09 June 2012

Public Transportation in Dallas (No, Seriously)

I’m not making this up, you know: The DART train.

Growing up in Dallas, I suffered as keenly from the lack of a drivers license as from my virginity: I could not be considered anything but a child until I had gotten one and lost the other, and in some ways the two conditions were linked. Wheels meant independence and freedom. Dallas possessed many attractions in those days, including opera, art galleries, and repertory cinemas, but in order to reach any of them, I had to hitch a ride with a friend — or, even more shamingly, with a friend’s mother.

In those days, there was no public transportation system to speak of, by which I mean that the scrawny system in place wasn’t much, and also that nice people didn’t speak of it. Buses were dilapidated, stopped only at out-of-the-way places, and took forever to reach their destinations — or so we were told, in whispers, by people who had braved the ride.

Now, returning to the city, I discover what once would have been unimaginable: a perfectly brilliant light-rail system that is swift, clean, reasonably priced, and wonderfully efficient — and evidently not much used. Even at rush hour, I had no trouble finding a seat while getting where I wanted to go. Using it instead of a rental car or the kindness of my friends (or their mothers), I even have traversed the suburbs and arrived in that fabled no-man’s land, Downtown Dallas, a place I hardly ever saw when I was growing up.

Take the A Train: Denton’s commuter line.

Oh, the twists of fate! The DART train stops just a few blocks from my parents’ last home, in Carrollton, and it connects to the Denton A train, which stops not far from my godsons’ home. It’s almost painful to think how much easier my visits might have been, when the boys were younger, if only the rail system had been in place then. The money I saved on rental cars might have put them both through college.

And how much easier my boyhood explorations of Dallas might have been, too! Not least because the DART trains boast one tremendous advantage: they run much more frequently, and longer hours, than does the Denton rail, which appears to have been designed exclusively for 9-to-5 commuters and not (for example) for midday shoppers or for tourists. The DART trains go places I actually want to go, and it’s somewhat astonishing to look out and see — for instance — the “grocery store” outpost of Herrera’s Mexican restaurant, just steps from the DART Inwood station.*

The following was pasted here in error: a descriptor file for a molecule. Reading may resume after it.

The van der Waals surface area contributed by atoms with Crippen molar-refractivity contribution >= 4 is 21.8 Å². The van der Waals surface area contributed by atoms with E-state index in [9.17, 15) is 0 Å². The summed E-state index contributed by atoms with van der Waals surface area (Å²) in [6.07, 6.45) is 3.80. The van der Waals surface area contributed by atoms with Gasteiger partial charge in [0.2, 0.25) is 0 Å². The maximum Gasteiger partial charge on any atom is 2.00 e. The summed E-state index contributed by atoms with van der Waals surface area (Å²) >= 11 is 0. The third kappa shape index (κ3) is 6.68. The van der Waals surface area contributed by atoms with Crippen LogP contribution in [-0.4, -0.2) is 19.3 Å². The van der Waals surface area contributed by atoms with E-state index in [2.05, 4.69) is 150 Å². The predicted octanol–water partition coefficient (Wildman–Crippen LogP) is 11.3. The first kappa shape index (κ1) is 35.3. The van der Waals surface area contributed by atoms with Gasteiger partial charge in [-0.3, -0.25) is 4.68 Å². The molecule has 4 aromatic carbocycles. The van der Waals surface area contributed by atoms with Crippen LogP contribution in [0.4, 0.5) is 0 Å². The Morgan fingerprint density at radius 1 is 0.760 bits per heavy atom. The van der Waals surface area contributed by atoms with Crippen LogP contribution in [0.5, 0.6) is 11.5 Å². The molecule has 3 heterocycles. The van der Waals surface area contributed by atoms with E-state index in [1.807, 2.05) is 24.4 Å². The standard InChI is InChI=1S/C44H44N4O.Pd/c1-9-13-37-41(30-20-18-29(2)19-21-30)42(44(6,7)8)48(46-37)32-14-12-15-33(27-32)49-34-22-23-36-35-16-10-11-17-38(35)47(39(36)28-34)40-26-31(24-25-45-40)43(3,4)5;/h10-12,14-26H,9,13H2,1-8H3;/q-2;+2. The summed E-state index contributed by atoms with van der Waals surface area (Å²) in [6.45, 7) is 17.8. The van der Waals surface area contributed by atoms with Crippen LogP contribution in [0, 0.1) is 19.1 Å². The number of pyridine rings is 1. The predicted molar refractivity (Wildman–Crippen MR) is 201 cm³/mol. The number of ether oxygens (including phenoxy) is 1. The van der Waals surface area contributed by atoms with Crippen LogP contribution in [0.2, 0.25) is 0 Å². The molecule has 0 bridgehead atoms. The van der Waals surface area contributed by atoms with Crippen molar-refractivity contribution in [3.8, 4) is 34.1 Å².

Continue along this same line, and you wind up in the West End, a newish development of ancient buildings in Downtown Dallas, with all manner of defunct warehouses and office buildings remodeled as cute little restaurants, pubs, and clubs. Downtown Dallas features any number of beautiful skyscrapers and quiet little parks, few of which existed when I was a boy, but generally the area confirms the old joke about other big cities: that they’d be so much nicer if there were no people. The streets are deserted, like something out of a Twilight Zone episode.

Further out is Deep Ellum, a neighborhood that features nothing but music clubs and tattoo parlors. Here, too, development didn’t begin until long after I left town, and my few visits to the area were marked by extreme frustration over the lack of parking. That’s not a problem when you take the DART train, though the “Deep Ellum” station is actually a couple of blocks away from the authentic quarter, which in itself is quite spread out and decidedly not conceived with pedestrian traffic in mind. Still, there’s virtually no more excuse now to be the uncool sort of person who doesn’t hang out in Deep Ellum.

Since Dallas weather tends to be frigid in winter and blistering in summer — and since spring and autumn are more theory than seasons here — you may not be willing to endure the walks from station to landmark around town, though hardy urbanite that I’ve become, I don’t mind a bit. One of these days, I’m going to try the link to Fort Worth’s transit system, too.

Presumably, as Dallasites accustom themselves to the advantages of the rail system, they’ll use it more and make improvements, too. It would be nice not to have to go all the way downtown just to transfer to a given line, for example, and it would be very nice if the Denton trains ran more often, so that (for example) you might go out for the evening and not be stranded in Dallas.

But the very attempt at mass public transit in any part of Texas must be applauded. For those with limited budgets or no drivers license, there’s no calculating the benefits of liberty and mobility in a state that scoffs at the vastest suburban sprawl. And never mind the trouble I’d have enjoyed getting into, when I was a boy, if only I’d had this resource available.

Really, never mind. I’m sure I’d have lost my virginity eventually. I regret nothing.

All aboard for adventure!

*NOTE: When Godson #1 was a baby, we used to take him to the “grocery store” Herrera’s, where the total lack of décor and the limitless patience of the staff proved invaluable, since little Will invariably flung 98 percent of his own dinner and a substantial percentage of ours all over the restaurant. We used to leave extravagant tips as a means of apologizing for the cleanup that Will necessitated; it’s a wonder he ate enough to sustain himself. Now that he’s looking forward to his sophomore year at The University of Texas at Austin, we have to come up with other excuses and explanations for his conduct at the table.

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